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  • Sophie Wheeler

Review: Memento Mori



Rating: ★ ★ ★ ★


As the audience takes their seats for Noor Kabbani’s Memento Mori, ‘Little Dark Age’ by MGMT loops moodily round. It sets the tone perfectly for the autumnal, dark academia-esque nature of Edinburgh in October, and the themes of transience and mortality that are to follow. With our five student protagonists investigating the hidden forces behind what drives their everyday lives; their desires and their fears, this play is reminiscent of The Secret History in the best way.


Memento Mori follows a group of students brought together by a class project exploring cultural sites around Edinburgh. The only issue? They couldn’t be more different. Tensions flare between brazen Robin and highly-strung Dylan, while Andie, Bobby and Charlie don’t exactly gel either. However, with the guiding message of ‘memento mori’ (‘remember that you must die’) the group eventually reap the rewards of putting their differences aside, supporting each other with personal problems, and forming genuine friendships.


The location of Bedlam theatre, with the set design by Holly Spragg, compliment the themes beautifully. Bedlam’s gothic church design, combined with the stripped back set, is incredibly immersive; the audience does not feel the seat/stage divide, which gives the performance dimension and breadth. Though fairly bare save for a few chairs, the physical stage is manipulated well— turning the chairs around to act out peering over the castle walls was a particular favourite of mine. Even more so, the choice to have the characters step off the physical stage and walk amongst the audience is an incredibly effective blocking technique and makes the performance even more realistic. These mature and well-rehearsed design choices stood out as something above what we would usually expect in a short-run student play!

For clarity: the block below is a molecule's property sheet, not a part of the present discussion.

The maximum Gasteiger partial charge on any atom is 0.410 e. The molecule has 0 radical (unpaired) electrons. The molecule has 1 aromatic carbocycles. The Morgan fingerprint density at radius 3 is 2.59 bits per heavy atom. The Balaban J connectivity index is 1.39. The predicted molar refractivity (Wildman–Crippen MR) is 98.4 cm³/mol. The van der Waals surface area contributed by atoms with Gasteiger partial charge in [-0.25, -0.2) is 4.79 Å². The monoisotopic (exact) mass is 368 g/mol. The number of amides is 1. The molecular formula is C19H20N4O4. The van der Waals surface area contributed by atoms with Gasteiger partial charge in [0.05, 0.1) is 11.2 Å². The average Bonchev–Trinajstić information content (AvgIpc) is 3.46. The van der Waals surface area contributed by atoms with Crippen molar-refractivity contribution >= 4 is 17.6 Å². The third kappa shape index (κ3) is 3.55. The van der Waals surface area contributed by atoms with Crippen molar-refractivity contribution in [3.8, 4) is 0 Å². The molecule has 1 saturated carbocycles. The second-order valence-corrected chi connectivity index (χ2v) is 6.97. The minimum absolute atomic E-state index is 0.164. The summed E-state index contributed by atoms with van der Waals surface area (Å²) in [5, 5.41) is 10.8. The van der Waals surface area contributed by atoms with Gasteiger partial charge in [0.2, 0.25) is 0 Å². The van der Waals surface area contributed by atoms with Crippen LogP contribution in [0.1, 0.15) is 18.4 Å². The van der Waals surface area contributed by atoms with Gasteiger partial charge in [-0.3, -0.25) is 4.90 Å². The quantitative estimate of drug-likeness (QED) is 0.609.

What I think is so impressive about this performance, from the stage design mentioned above, and also the writing and acting, is the accuracy and relatability to student life. Of the five students, each is distinctly dressed, with their own personalities and mannerisms, and yet none of them would look out of place at the university. The script is effortlessly engaging, with the actors performing it so naturally that it feels more like a series of conversations you might overhear on campus. Robin (Scarlet-Rose McCaffrey), for instance, is an incredibly strong character, a quintessential ‘Pollock’ girl whose comedic timing is spot on. At times, potentially to generate the feeling of excited student chatter, the actors speak over one another, and dialogue is lost, but these instances were few and far between, and any slip-ups are recovered well.


Overall, the play’s motto, ‘memento mori’ is tied up nicely by the fruition of all five students’ goals, and what we learn— how happenstance can make us reach out, take a step back and look at the bigger picture— is an inspiring message which has stuck with me long after I watched this play.

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